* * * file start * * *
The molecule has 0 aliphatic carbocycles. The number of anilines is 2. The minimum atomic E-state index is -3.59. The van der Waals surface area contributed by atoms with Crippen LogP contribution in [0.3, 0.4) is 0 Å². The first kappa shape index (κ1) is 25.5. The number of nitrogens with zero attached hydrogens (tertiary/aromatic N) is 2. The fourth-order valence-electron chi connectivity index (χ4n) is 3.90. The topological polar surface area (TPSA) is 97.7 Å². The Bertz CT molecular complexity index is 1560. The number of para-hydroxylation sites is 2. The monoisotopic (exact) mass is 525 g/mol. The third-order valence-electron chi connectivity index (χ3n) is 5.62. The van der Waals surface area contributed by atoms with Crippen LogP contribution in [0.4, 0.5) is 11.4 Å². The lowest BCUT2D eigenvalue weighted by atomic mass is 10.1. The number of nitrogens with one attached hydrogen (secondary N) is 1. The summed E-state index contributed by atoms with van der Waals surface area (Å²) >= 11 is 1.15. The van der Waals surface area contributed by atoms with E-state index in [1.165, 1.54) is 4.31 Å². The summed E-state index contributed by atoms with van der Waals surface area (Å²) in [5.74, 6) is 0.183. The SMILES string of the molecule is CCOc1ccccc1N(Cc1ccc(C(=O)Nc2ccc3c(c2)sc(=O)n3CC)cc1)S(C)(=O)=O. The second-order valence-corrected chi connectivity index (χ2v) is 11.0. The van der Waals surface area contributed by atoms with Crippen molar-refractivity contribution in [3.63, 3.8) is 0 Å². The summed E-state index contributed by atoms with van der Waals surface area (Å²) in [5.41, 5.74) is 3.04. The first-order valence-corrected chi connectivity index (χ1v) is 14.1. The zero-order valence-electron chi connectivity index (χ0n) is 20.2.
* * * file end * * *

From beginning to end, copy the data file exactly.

The molecule has 0 aliphatic carbocycles. The number of anilines is 2. The minimum atomic E-state index is -3.59. The van der Waals surface area contributed by atoms with Crippen LogP contribution in [0.3, 0.4) is 0 Å². The first kappa shape index (κ1) is 25.5. The number of nitrogens with zero attached hydrogens (tertiary/aromatic N) is 2. The fourth-order valence-electron chi connectivity index (χ4n) is 3.90. The topological polar surface area (TPSA) is 97.7 Å². The Bertz CT molecular complexity index is 1560. The number of para-hydroxylation sites is 2. The monoisotopic (exact) mass is 525 g/mol. The third-order valence-electron chi connectivity index (χ3n) is 5.62. The van der Waals surface area contributed by atoms with Crippen LogP contribution in [0.4, 0.5) is 11.4 Å². The lowest BCUT2D eigenvalue weighted by atomic mass is 10.1. The number of nitrogens with one attached hydrogen (secondary N) is 1. The summed E-state index contributed by atoms with van der Waals surface area (Å²) >= 11 is 1.15. The van der Waals surface area contributed by atoms with E-state index in [1.165, 1.54) is 4.31 Å². The summed E-state index contributed by atoms with van der Waals surface area (Å²) in [5.74, 6) is 0.183. The SMILES string of the molecule is CCOc1ccccc1N(Cc1ccc(C(=O)Nc2ccc3c(c2)sc(=O)n3CC)cc1)S(C)(=O)=O. The second-order valence-corrected chi connectivity index (χ2v) is 11.0. The van der Waals surface area contributed by atoms with Crippen molar-refractivity contribution in [3.63, 3.8) is 0 Å². The summed E-state index contributed by atoms with van der Waals surface area (Å²) in [5.41, 5.74) is 3.04. The first-order valence-corrected chi connectivity index (χ1v) is 14.1. The zero-order valence-electron chi connectivity index (χ0n) is 20.2.